With the deadline to raise the U.S. borrowing limit less than two weeks away, you might be thinking about what to do with your money if the U.S. government defaults on its debt. Wall Street is already thinking about it, which means the rest of us should probably have a look in our own accounts just to make sure we're ready for something unexpected. Of course, that's tough to do since a U.S. default is unprecedented (well, mostly unprecedented). So what should you be doing with your money over the next 11 days?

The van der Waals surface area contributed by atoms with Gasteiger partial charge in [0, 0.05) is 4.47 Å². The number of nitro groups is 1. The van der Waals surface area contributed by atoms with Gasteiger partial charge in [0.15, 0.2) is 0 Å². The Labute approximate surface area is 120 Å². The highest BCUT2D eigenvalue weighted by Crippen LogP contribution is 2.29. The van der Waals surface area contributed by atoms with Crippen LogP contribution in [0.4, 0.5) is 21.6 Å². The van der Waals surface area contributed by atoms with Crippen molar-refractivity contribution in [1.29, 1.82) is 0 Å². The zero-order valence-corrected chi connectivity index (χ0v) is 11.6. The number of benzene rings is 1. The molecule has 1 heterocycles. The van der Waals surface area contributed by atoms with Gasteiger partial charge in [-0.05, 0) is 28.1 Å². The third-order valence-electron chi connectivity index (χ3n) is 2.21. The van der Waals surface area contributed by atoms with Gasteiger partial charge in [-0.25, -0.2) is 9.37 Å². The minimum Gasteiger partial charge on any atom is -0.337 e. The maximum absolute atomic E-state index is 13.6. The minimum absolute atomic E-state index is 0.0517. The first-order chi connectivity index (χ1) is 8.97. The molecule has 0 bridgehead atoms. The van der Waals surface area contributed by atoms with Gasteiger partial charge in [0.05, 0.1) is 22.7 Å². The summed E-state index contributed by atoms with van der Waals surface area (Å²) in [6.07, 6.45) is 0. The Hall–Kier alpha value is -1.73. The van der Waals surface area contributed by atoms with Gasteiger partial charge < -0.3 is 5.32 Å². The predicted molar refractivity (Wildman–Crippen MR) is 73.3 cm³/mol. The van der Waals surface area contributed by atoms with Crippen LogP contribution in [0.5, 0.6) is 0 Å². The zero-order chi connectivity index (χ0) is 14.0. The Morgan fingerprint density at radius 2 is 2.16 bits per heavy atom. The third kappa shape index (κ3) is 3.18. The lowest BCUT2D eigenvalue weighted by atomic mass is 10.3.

Get some cash ready: A lot of uncertainty means you need a backup plan, and that generally means cash on hand. As USA Today's John Waggoner points out, stock, bond, and commodity markets will likely become much more volatile. "If you're tired of the roller coaster, consider moving some — not all — of your portfolio into short-term money market securities or bank accounts. You should have enough cash available for your short-term living expenses, anyway." But if you're very scared, a few hundred bucks in the mattress, at least temporarily, might at least give you peace of mind. Slate's David Johnson warns of a "massive run into cash, on an order not seen since the Great Depression, with long lines of people at ATMs and teller windows withdrawing as much as possible," should the nation default. That may be a bit over-dramatic but the point is well-made: Banks could become unstable as the bonds that support them lose value. If your bank closes with your money inside, and the government can't afford to pay the insurance on it, you're screwed.